SEQUIM — Area law enforcement authorities hope to wrap up an ongoing investigation next week into the mailing of parts — from China to a Sequim residence — that could have turned two semiautomatic handguns into “extremely dangerous” automatic weapons, a Clallam County Sheriff’s Office spokesman said.
Brian King, Clallam County Sheriff’s Office chief criminal deputy, said Thursday that the Olympic Peninsula Narcotics Enforcement Team (OPNET) has been investigating the transaction with assistance from Homeland Security Investigations (HSI), formerly federal Immigration and Customs Enforcement, which alerted local authorities to the delivery.
No arrests have been made, said King, commander of the OPNET unit.
The Sequim case is part of a nationwide investigation by multiple jurisdictions into conversion pieces being mailed to U.S. addresses from a province in China, King said.
“These parts are capable of producing, of altering a firearm, into making an extremely dangerous weapon,” King said.
The two sets of parts were designed to convert two Glock handguns into automatic weapons, he said.
The gun kits, and their possession, are illegal under both state and federal law.
King said the parts that were delivered to a residence in the 300 block of West Fir Street across from Helen Haller Elementary School were not bump stocks or parts intended to build bump stocks.
The school was briefly under modified lockdown status when a search warrant was executed at the address early afternoon March 28, King said.
The residence is located between the Sequim unit of the Boys & Girls Clubs of the Olympic Peninsula and Sequim High School.
An adult male resident of the house, who is cooperating with authorities, is being questioned and evidence, including his computer, is being examined, King said Thursday.
The man is a gun owner who “did possess at the time a firearm that was capable of being altered with the part” that was mailed to the residence March 28, King said.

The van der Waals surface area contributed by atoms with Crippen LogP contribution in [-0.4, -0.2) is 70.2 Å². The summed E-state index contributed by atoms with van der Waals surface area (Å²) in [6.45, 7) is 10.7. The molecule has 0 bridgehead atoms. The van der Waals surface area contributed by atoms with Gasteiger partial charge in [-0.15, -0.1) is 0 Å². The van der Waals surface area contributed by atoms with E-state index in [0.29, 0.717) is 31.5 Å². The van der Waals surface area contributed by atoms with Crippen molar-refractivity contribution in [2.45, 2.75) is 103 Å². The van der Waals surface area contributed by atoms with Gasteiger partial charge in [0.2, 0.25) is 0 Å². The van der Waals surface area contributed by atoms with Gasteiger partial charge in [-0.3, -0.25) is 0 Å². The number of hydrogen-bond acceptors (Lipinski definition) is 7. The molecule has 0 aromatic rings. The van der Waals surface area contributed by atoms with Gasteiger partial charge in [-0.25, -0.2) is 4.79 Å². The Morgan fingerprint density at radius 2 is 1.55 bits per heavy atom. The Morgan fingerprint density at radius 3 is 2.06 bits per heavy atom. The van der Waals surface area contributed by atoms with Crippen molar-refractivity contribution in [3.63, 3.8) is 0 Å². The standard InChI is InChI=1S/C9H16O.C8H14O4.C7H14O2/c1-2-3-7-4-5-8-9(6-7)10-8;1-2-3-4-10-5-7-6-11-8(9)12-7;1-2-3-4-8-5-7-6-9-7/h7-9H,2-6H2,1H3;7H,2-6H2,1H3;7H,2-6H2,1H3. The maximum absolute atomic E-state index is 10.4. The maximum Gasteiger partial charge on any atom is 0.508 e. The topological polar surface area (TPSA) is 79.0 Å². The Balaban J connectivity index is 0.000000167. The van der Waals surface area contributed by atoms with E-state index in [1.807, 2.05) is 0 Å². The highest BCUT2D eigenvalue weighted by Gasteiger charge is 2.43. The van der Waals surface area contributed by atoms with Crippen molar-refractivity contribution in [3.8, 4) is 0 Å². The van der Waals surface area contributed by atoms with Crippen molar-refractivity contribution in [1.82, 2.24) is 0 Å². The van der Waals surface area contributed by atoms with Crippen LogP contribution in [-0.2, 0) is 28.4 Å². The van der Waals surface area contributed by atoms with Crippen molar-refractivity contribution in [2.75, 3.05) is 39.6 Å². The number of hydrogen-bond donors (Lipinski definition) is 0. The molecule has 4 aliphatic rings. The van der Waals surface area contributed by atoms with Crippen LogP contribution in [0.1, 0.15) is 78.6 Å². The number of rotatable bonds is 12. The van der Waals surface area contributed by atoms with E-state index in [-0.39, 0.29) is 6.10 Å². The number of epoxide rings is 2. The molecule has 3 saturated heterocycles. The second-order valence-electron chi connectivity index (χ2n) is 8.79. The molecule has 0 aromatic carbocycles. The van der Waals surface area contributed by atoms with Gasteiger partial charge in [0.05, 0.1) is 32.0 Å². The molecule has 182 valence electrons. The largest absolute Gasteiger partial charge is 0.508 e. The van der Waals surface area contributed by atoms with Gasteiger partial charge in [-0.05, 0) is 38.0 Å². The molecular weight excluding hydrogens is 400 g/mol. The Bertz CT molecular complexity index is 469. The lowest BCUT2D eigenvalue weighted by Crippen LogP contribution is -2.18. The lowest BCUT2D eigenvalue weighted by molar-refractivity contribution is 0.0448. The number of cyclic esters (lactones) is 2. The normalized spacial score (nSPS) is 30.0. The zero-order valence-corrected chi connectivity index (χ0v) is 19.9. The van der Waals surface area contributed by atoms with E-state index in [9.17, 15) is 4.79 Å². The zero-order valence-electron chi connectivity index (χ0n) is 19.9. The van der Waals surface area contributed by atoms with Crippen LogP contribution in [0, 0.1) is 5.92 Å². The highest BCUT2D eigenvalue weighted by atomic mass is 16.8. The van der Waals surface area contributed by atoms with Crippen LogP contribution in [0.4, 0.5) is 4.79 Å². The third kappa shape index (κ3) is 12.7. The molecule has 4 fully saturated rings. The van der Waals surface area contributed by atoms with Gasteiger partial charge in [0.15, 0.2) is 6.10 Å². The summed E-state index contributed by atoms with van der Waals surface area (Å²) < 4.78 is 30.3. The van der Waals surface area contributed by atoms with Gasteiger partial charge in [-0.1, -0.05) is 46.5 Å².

King, who would not identify the man, said a family, not including school-age children, live at the home and that the parts were acquired online.
“There is a potential we will have a referral by next week,” King said of potential criminal charges in the case.
“We have other investigative steps we need to take before we make any recommendation to either federal prosecutors or state prosecutors.”
HSI alerted Clallam County authorities that the kits were arriving via mail to the residence, King said.
The OPNET task force includes an HSI agent.
The FBI and the Bureau of Alcohol, Tobacco, Firearms and Explosives are not involved in the investigation.
King said OPNET has no information that other conversion kits have been delivered in Clallam County.
King said possession of the parts, which allow the machine-gun-like firing of a stream of bullets with one trigger pull rather than one pull per shot, is illegal under state law.
The state law prohibits illegal firearms and parts including machine guns, parts intended solely for use in machine guns, or parts used “in converting a weapon into a machine gun.”
Possession of the parts is illegal under federal law that makes it unlawful to posses a “fully automatic firearm or any part designed or intended exclusively for use in such weapon.”
The warrant was served on the residence at 1:30 p.m. March 28 at a time of day when it was thought there would be the fewest people around, said Staff Sgt. Sean Madison of the Sequim Police Department.
“[Principal Rebecca Stanton] decided in an abundance of caution to restrict everyone’s movements,” Madison said.
During the lockdown, students and teachers remained in their classrooms, he said.
The lockdown lasted about 30 minutes, a school official said Thursday.
Senior Staff Writer Paul Gottlieb can be reached at 360-452-2345, ext. 55650, or at firstname.lastname@example.org.
Mathew Nash, reporter with the Sequim Gazette — part of the Olympic Peninsula News Group — contributed to this story.